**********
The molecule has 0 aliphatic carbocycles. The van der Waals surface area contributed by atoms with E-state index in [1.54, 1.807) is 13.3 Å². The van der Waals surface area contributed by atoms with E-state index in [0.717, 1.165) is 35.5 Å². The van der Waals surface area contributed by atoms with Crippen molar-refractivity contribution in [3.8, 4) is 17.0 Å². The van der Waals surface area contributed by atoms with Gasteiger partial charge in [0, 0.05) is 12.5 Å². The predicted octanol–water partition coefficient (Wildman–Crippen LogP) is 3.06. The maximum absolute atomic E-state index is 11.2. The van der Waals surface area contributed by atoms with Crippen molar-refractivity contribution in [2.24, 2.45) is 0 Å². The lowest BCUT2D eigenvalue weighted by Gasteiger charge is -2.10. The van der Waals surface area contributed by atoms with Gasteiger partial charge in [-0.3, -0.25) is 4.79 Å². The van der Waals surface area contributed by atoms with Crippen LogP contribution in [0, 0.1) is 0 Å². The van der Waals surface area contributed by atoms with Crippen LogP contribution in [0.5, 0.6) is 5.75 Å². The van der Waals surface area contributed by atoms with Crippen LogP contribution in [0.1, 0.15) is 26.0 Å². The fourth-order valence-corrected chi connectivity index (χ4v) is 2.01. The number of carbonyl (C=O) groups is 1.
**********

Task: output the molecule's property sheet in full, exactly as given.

The molecule has 0 aliphatic carbocycles. The van der Waals surface area contributed by atoms with E-state index in [1.54, 1.807) is 13.3 Å². The van der Waals surface area contributed by atoms with E-state index in [0.717, 1.165) is 35.5 Å². The van der Waals surface area contributed by atoms with Crippen molar-refractivity contribution in [3.8, 4) is 17.0 Å². The van der Waals surface area contributed by atoms with Gasteiger partial charge in [0, 0.05) is 12.5 Å². The predicted octanol–water partition coefficient (Wildman–Crippen LogP) is 3.06. The maximum absolute atomic E-state index is 11.2. The van der Waals surface area contributed by atoms with Crippen molar-refractivity contribution in [2.24, 2.45) is 0 Å². The lowest BCUT2D eigenvalue weighted by Gasteiger charge is -2.10. The van der Waals surface area contributed by atoms with Gasteiger partial charge in [-0.3, -0.25) is 4.79 Å². The van der Waals surface area contributed by atoms with Crippen LogP contribution in [0, 0.1) is 0 Å². The van der Waals surface area contributed by atoms with Crippen LogP contribution in [0.5, 0.6) is 5.75 Å². The van der Waals surface area contributed by atoms with Crippen LogP contribution in [0.1, 0.15) is 26.0 Å². The fourth-order valence-corrected chi connectivity index (χ4v) is 2.01. The number of carbonyl (C=O) groups is 1.